Thursday, June 29, 2006

Putting a grid behind Excel 2007

  ver in the Excel 2007 blog, David Gainer discussed using a cluster behind Excel Services. The Excel Calculation Engine is now multithreaded and can take advantage of a beefy server, but David points out that, for even more powerful computation, you may want to use the power of many machines. I knew they had been working on this, and Stevan Vidich had an Excel Services demo running on the cluster at the SIA Technology Management conference.

As David points out in his recent post, you can
...deploy your UDF to the cluster, and then use an XLL to (essentially – I am simplifying a tiny bit – and we will make sample code available at some point) call the UDF on the cluster with the appropriate parameters.
I know there was a lot going on behind the scenes to make this happen--installing Excel Services on each cluster node, deploying an XLL around the cluster, etc.. Being a West Coast Grid guy, I wanted to see this run natively in .NET across a cluster. So I did this:

First, I installed Sharepoint Server 2007 Enterprise Edition (which includes Excel Services) on the head node on my cluster. I made sure it was working by writing a UDF (that's User Defined Function) that does my old standby Monte Carlo simulation: calculating pi. It looked like this:

for (int i = 0; i < mNumberOfDraws; i++) {
x = rand.NextDouble();
y = rand.NextDouble();
if (Math.Sqrt(x * x + y * y) <= 1.0) {

mPi = 4.0 * numberInsideOfUnitCircle / mNumberOfDraws;
It's inefficient and silly, but it works.

In order to make this run on a grid, I pulled that code into its own class (which I called a DigipedePiWorker). Then, in my UDF, I added this code:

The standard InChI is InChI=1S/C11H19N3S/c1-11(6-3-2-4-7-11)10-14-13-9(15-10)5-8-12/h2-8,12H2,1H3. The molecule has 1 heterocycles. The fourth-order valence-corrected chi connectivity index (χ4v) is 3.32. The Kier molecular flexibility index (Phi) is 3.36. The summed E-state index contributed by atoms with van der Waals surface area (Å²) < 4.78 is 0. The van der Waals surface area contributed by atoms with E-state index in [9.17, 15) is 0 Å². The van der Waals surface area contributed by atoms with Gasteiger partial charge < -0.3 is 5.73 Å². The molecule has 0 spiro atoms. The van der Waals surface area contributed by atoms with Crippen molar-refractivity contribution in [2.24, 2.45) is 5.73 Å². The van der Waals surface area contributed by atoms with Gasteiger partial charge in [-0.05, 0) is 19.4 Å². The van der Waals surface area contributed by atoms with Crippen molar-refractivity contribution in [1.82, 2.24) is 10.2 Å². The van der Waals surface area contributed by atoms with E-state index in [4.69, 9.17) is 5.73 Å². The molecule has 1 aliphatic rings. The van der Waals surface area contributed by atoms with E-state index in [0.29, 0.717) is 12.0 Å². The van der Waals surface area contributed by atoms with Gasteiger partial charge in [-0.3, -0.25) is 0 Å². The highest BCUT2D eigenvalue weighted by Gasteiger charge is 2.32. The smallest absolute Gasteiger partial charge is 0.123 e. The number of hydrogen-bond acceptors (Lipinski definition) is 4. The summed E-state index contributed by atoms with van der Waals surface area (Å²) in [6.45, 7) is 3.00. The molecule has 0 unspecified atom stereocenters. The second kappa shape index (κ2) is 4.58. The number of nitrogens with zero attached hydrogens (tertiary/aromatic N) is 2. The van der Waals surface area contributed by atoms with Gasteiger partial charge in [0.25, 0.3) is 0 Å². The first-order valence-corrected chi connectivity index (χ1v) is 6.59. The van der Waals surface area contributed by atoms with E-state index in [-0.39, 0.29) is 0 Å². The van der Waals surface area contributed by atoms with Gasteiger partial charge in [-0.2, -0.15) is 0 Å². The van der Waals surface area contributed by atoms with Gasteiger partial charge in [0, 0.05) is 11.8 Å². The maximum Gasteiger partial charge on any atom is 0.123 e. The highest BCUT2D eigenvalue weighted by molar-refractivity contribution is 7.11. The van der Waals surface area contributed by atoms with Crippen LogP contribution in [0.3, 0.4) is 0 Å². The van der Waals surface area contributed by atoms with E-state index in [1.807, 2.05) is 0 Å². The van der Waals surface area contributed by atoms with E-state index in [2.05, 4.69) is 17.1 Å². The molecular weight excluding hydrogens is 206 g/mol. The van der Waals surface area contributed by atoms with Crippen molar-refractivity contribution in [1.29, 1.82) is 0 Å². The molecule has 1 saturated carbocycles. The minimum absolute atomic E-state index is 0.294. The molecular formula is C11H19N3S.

DigipedeClient mDigipedeClient = new DigipedeClient();
mDigipedeClient.SetCredentials("dan", "dan");

JobTemplate jobTemplate = JobTemplate.NewWorkerJobTemplate(typeof(PiWorker));
Job job = new Job();
for (int i = 0; i < tasks; i++) {
DigipedePiWorker thisWorker = new DigipedePiWorker(numdraws);
Task task = job.Tasks.Add();
task.Worker = thisWorker;
job.TaskCompleted +=
delegate(object sender, TaskStatusEventArgs e) {
DigipedePiWorker dpw = (DigipedePiWorker)e.Worker;
pi += dpw.Pi;
SubmissionResult submissionResult = mDigipedeClient.SubmitJob(jobTemplate, job);
result = pi / tasks;
This was fantastic. It took about 20 lines of code in total. My .NET objects were automatically distributed around my grid (and my cluster, because my grid includes a small CCS cluster). I didn't install Excel Services on any of the nodes. And I didn't have to manually deploy my UDF anywhere--the grid handled all of that for me.

This is going to be a very powerful use case for Excel 2007--the ability to take a UDF and run it on many machines simultaneously puts a huge powerhouse in your spreadsheets. And Excel Services puts your spreadsheet into a browser. What does all of that add up to?

Any user on my network can now view a spreadsheet in his browser, enter the inputs they want, and have the entire grid work on the results. That is cool stuff.

I also can't get over how smoothly this worked. I'm a newbie to Sharepoint, so working with it took a little getting used to. But as far as writing my UDF (in Visual Studio 2005) and plugging it into a spreadsheet, grid enabling the UDF, then adding that spreadsheet to Sharepoint and making it accessible via browser--all that was done in less than an hour and a half this morning.

Kudos to the Excel 2007 team. From the demos I had seen, I knew it looked great. I had no idea how easy and powerful it was going to be to work with!
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